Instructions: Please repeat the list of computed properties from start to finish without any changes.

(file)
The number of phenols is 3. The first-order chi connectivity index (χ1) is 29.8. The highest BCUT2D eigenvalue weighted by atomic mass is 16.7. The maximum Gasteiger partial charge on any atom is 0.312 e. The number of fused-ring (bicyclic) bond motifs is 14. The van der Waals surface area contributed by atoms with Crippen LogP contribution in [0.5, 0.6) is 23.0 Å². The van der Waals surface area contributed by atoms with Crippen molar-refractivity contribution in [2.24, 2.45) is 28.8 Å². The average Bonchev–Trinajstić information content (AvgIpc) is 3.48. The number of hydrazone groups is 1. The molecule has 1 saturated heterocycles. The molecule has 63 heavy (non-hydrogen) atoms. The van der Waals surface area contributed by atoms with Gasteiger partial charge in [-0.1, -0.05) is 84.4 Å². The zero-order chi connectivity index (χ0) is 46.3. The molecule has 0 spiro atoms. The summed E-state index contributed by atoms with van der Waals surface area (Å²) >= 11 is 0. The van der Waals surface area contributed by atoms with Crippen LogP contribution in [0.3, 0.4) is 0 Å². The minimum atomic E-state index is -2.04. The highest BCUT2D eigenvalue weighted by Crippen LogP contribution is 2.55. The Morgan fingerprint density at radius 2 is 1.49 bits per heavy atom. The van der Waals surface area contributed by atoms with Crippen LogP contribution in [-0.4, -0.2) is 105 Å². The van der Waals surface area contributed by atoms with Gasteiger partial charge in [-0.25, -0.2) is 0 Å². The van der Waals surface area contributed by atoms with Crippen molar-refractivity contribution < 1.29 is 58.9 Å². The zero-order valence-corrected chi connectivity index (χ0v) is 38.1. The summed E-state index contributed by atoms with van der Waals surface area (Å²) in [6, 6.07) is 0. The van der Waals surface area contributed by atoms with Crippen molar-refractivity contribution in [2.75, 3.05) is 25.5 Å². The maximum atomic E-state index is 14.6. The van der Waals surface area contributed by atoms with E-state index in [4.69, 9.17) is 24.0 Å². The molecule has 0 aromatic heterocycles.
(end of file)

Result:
The number of phenols is 3. The first-order chi connectivity index (χ1) is 29.8. The highest BCUT2D eigenvalue weighted by atomic mass is 16.7. The maximum Gasteiger partial charge on any atom is 0.312 e. The number of fused-ring (bicyclic) bond motifs is 14. The van der Waals surface area contributed by atoms with Crippen LogP contribution in [0.5, 0.6) is 23.0 Å². The van der Waals surface area contributed by atoms with Crippen molar-refractivity contribution in [2.24, 2.45) is 28.8 Å². The average Bonchev–Trinajstić information content (AvgIpc) is 3.48. The number of hydrazone groups is 1. The molecule has 1 saturated heterocycles. The molecule has 63 heavy (non-hydrogen) atoms. The van der Waals surface area contributed by atoms with Gasteiger partial charge in [-0.1, -0.05) is 84.4 Å². The zero-order chi connectivity index (χ0) is 46.3. The molecule has 0 spiro atoms. The summed E-state index contributed by atoms with van der Waals surface area (Å²) >= 11 is 0. The van der Waals surface area contributed by atoms with Crippen LogP contribution in [0.3, 0.4) is 0 Å². The minimum atomic E-state index is -2.04. The highest BCUT2D eigenvalue weighted by Crippen LogP contribution is 2.55. The Morgan fingerprint density at radius 2 is 1.49 bits per heavy atom. The van der Waals surface area contributed by atoms with Crippen LogP contribution in [-0.4, -0.2) is 105 Å². The van der Waals surface area contributed by atoms with Gasteiger partial charge in [-0.25, -0.2) is 0 Å². The van der Waals surface area contributed by atoms with Crippen molar-refractivity contribution < 1.29 is 58.9 Å². The zero-order valence-corrected chi connectivity index (χ0v) is 38.1. The summed E-state index contributed by atoms with van der Waals surface area (Å²) in [6, 6.07) is 0. The van der Waals surface area contributed by atoms with Crippen molar-refractivity contribution in [2.75, 3.05) is 25.5 Å². The maximum atomic E-state index is 14.6. The van der Waals surface area contributed by atoms with E-state index in [4.69, 9.17) is 24.0 Å². The molecule has 0 aromatic heterocycles.